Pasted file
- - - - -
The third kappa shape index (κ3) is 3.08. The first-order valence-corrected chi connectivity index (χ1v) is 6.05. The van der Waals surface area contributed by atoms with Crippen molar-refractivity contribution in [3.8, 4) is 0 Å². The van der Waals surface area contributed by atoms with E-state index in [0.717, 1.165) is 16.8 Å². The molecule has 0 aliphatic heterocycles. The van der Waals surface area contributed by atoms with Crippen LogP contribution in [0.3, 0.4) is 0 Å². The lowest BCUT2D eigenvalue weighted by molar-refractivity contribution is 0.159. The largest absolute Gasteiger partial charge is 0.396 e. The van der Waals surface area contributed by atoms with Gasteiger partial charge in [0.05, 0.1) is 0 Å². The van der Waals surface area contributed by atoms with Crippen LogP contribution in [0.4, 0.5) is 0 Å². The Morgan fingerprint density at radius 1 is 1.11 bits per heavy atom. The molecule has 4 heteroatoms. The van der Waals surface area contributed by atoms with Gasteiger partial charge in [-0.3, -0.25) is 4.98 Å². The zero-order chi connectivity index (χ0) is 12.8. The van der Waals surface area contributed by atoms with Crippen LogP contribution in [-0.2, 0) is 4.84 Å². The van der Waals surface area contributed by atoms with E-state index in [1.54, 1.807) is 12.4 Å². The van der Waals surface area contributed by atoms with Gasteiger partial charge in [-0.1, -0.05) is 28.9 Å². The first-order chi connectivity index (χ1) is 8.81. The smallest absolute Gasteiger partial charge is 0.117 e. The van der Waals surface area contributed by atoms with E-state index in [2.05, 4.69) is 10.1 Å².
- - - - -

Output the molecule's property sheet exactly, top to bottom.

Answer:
The third kappa shape index (κ3) is 3.08. The first-order valence-corrected chi connectivity index (χ1v) is 6.05. The van der Waals surface area contributed by atoms with Crippen molar-refractivity contribution in [3.8, 4) is 0 Å². The van der Waals surface area contributed by atoms with E-state index in [0.717, 1.165) is 16.8 Å². The molecule has 0 aliphatic heterocycles. The van der Waals surface area contributed by atoms with Crippen LogP contribution in [0.3, 0.4) is 0 Å². The lowest BCUT2D eigenvalue weighted by molar-refractivity contribution is 0.159. The largest absolute Gasteiger partial charge is 0.396 e. The van der Waals surface area contributed by atoms with Gasteiger partial charge in [0.05, 0.1) is 0 Å². The van der Waals surface area contributed by atoms with Crippen LogP contribution in [0.4, 0.5) is 0 Å². The Morgan fingerprint density at radius 1 is 1.11 bits per heavy atom. The molecule has 4 heteroatoms. The van der Waals surface area contributed by atoms with Gasteiger partial charge in [-0.3, -0.25) is 4.98 Å². The zero-order chi connectivity index (χ0) is 12.8. The van der Waals surface area contributed by atoms with Crippen LogP contribution in [-0.2, 0) is 4.84 Å². The van der Waals surface area contributed by atoms with E-state index in [1.54, 1.807) is 12.4 Å². The van der Waals surface area contributed by atoms with Gasteiger partial charge in [-0.1, -0.05) is 28.9 Å². The first-order chi connectivity index (χ1) is 8.81. The smallest absolute Gasteiger partial charge is 0.117 e. The van der Waals surface area contributed by atoms with E-state index in [2.05, 4.69) is 10.1 Å².